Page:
|Inside the new Kaiser William Memorial Church (Kaiser-Wilhelm-Gedächtnis-Kirche) on Breitscheidplatz in Berlin, Germany.
The location of the church was decided by Kaiser William II and its title was given in honour of his grandfather Kaiser William I. The large neo-Romanesque church was consecrated in 1895. In the World War II, on the night of 23 November 1943, the church was badly damaged in an air raid. The church was largely destroyed but part of the spire and much of the entrance hall survived.
The new church, built in 1957-1961, was designed by Egon Eiermann and consists of four buildings grouped around the remaining ruins of the old church. The initial design included the demolition of the old spire but following pressure from the public, it was decided to incorporate it into the new design. The four buildings comprise, on the west of the ruins, the new church with a foyer to its west, and to the east of the ruins, a tower with a chapel to its northeast. The plan of the church is octagonal while the plan of the tower is hexagonal. These components are sited on a plateau measuring 100 metres long and 40 metres wide. The new buildings are constructed of concrete, steel and glass. The double walls of the church are made of a concrete honeycomb containing 21,292 stained glass inlays. The glass, designed by Gabriel Loire, was inspired by the colours of the glass in Chartres Cathedral. The predominant colour is blue, with small areas of ruby red, emerald green and yellow. The church is 35 metres in diameter and 20.5 metres high with a capacity of over 1,000.
Inside the church, opposite the entrance, is a 15-foot high figure of Christ which is suspended above the altar. This is made from tombak and was designed by Karl Hemmeter. The cross on the altar, by Peter Tauchnitz, is of gilt silver with 37 rock crystals. To the left of the altar is the baptismal font on a stand filled with Carrara marble which contains a majolica bowl for the holy water. To the right of the altar is an octagonal pulpit. Opposite the altar on a gallery is an organ containing about 5,000 pipes, which was built by Schuke. Plexiglas panels have been installed over the organ gallery to improve the acoustics. By the northeast wall of the church are three works of art. The first is a bronze plaque commemorating the Protestant martyrs who died during the Nazi regime between 1933 and 1945. It incorporates a Spanish wooden crucifix dating from the 13th century. The plaque was placed in the church on 20 July 1964, the 20th anniversary of an attempt to assassinate Hitler. Next to this is the Stalingrad Madonna, a symbol of hope and reconciliation. This is a charcoal drawing made by Kurt Reuber during the time he was trapped outside Stalingrad at Christmas 1942. Copies of this drawing have been sent to Coventry Cathedral and the Russian Orthodox Church in Stalingrad (now Volgograd). The third item of art is an icon of the Virgin Mary from Volgograd. (Description based on a Wikipedia text).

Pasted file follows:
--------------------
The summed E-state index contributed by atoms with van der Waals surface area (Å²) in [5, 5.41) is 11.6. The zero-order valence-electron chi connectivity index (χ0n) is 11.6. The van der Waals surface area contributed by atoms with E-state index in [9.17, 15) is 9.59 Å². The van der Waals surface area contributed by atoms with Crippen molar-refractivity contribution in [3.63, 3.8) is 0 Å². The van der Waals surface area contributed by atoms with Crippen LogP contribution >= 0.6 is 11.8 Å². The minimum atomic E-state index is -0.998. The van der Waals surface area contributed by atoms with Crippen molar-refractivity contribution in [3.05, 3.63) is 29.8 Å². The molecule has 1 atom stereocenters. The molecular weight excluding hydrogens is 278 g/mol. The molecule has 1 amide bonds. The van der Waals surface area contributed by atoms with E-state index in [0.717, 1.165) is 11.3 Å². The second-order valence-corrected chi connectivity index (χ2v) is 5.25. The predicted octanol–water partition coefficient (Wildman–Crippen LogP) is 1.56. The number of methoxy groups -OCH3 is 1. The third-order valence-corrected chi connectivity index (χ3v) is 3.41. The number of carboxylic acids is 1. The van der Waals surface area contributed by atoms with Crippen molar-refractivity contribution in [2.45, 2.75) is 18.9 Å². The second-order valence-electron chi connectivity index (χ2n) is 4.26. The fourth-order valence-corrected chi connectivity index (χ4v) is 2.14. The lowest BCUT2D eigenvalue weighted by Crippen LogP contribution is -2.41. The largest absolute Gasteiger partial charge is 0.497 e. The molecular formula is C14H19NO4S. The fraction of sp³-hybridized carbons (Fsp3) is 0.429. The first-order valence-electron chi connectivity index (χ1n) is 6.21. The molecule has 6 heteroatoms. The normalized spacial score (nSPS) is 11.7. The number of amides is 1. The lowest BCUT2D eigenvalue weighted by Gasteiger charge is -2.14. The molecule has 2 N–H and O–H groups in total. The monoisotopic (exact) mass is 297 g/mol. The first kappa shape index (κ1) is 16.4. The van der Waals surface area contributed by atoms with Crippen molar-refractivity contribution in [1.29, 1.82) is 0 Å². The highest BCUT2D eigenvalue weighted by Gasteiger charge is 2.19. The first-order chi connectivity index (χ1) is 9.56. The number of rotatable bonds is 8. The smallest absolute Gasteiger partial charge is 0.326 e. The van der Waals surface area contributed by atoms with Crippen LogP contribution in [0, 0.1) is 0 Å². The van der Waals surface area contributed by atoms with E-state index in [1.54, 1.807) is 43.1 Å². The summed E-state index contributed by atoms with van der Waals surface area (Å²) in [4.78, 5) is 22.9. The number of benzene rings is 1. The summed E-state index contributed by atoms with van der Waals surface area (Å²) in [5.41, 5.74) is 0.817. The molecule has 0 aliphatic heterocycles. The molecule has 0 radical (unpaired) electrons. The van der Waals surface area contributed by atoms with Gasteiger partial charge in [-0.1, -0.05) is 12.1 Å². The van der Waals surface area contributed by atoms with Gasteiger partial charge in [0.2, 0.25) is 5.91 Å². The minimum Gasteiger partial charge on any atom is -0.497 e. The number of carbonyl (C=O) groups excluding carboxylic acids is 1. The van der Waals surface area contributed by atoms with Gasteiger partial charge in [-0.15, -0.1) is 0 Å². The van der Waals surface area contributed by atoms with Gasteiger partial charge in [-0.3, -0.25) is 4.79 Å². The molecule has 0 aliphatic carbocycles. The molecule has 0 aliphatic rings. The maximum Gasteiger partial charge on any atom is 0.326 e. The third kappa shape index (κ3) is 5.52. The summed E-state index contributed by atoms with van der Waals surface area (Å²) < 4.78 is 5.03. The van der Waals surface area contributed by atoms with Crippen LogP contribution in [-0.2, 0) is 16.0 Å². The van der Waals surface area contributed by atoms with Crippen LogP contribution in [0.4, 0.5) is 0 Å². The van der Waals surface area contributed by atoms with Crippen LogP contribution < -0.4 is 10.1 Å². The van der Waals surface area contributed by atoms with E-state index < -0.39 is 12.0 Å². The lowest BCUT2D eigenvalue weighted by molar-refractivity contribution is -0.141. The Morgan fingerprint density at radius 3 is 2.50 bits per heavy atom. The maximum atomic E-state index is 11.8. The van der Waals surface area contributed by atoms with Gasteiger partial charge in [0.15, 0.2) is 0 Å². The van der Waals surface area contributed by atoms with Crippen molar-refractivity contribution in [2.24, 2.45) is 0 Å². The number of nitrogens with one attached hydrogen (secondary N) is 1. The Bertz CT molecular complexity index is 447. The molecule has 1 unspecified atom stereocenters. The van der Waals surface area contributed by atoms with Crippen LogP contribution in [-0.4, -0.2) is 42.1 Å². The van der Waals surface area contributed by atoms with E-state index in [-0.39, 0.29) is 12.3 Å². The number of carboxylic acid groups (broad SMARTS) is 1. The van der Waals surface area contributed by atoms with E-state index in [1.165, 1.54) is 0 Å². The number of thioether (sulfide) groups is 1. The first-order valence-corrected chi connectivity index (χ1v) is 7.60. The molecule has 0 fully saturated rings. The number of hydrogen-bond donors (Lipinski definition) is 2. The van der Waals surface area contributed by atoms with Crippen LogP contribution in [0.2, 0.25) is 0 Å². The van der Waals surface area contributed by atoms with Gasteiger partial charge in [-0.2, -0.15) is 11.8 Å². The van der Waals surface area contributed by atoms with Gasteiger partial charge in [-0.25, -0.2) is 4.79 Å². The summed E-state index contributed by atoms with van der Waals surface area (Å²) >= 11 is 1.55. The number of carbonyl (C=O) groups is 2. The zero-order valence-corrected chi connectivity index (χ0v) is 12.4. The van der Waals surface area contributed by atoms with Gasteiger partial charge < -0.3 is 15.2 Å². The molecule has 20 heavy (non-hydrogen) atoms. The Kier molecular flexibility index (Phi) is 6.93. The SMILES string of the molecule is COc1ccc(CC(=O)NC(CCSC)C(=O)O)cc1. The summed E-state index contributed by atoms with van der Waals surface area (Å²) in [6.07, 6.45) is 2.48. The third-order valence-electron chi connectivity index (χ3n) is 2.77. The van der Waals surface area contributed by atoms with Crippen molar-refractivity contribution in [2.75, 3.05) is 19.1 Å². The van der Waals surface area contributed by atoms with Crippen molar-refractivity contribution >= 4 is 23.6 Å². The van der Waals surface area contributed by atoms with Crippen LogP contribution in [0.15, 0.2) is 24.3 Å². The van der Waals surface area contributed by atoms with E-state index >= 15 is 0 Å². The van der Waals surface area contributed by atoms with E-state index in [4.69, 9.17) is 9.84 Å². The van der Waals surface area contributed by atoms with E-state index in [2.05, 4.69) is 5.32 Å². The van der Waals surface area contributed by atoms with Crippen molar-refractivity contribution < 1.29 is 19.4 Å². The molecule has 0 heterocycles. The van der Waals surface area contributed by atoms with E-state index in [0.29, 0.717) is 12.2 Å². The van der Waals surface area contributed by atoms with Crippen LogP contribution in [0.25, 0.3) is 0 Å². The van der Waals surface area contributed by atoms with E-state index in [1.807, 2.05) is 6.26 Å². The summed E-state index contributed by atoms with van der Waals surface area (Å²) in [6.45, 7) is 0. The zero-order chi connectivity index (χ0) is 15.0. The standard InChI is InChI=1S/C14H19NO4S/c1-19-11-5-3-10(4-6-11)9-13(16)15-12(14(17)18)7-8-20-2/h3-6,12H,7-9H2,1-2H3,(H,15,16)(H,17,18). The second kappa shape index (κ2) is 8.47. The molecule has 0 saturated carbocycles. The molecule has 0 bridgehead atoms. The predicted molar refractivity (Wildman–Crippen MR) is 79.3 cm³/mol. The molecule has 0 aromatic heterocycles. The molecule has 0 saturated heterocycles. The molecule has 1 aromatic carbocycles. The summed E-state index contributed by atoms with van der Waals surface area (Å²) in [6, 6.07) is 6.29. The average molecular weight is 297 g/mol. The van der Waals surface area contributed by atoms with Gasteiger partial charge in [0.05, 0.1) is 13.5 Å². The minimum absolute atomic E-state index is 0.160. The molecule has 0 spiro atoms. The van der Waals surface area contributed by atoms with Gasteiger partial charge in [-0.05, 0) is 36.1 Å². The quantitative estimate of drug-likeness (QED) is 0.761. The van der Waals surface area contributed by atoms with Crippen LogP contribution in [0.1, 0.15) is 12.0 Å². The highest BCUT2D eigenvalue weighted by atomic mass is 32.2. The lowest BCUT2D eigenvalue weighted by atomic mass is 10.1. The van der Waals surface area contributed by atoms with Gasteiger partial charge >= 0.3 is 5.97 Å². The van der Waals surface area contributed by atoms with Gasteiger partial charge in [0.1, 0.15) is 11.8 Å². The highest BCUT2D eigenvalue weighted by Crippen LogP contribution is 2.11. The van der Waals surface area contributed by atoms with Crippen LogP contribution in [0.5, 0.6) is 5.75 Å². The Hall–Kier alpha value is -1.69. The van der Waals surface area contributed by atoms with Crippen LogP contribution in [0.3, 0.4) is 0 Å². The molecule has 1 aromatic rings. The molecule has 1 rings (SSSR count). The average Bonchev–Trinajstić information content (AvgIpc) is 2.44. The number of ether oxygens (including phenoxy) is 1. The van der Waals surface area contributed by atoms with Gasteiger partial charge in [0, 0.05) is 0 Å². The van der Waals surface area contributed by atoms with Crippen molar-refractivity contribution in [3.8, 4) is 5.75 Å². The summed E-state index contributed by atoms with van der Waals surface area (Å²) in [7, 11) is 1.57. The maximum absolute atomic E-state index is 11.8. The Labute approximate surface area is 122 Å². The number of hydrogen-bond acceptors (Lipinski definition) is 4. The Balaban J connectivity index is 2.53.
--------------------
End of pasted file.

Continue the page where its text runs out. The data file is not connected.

• Added to the gallery on Mar 1, 2009
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Budapester Strasse in the centre of former West Berlin. #
• Added to the gallery on Mar 24, 2009
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Niederkirchnerstrasse in Berlin.
Niederkirchnerstrasse, formerly Prinz-Albrecht-Strasse, runs east-west from Wilhelmstrasse to Stresemannstrasse near Potsdamer Platz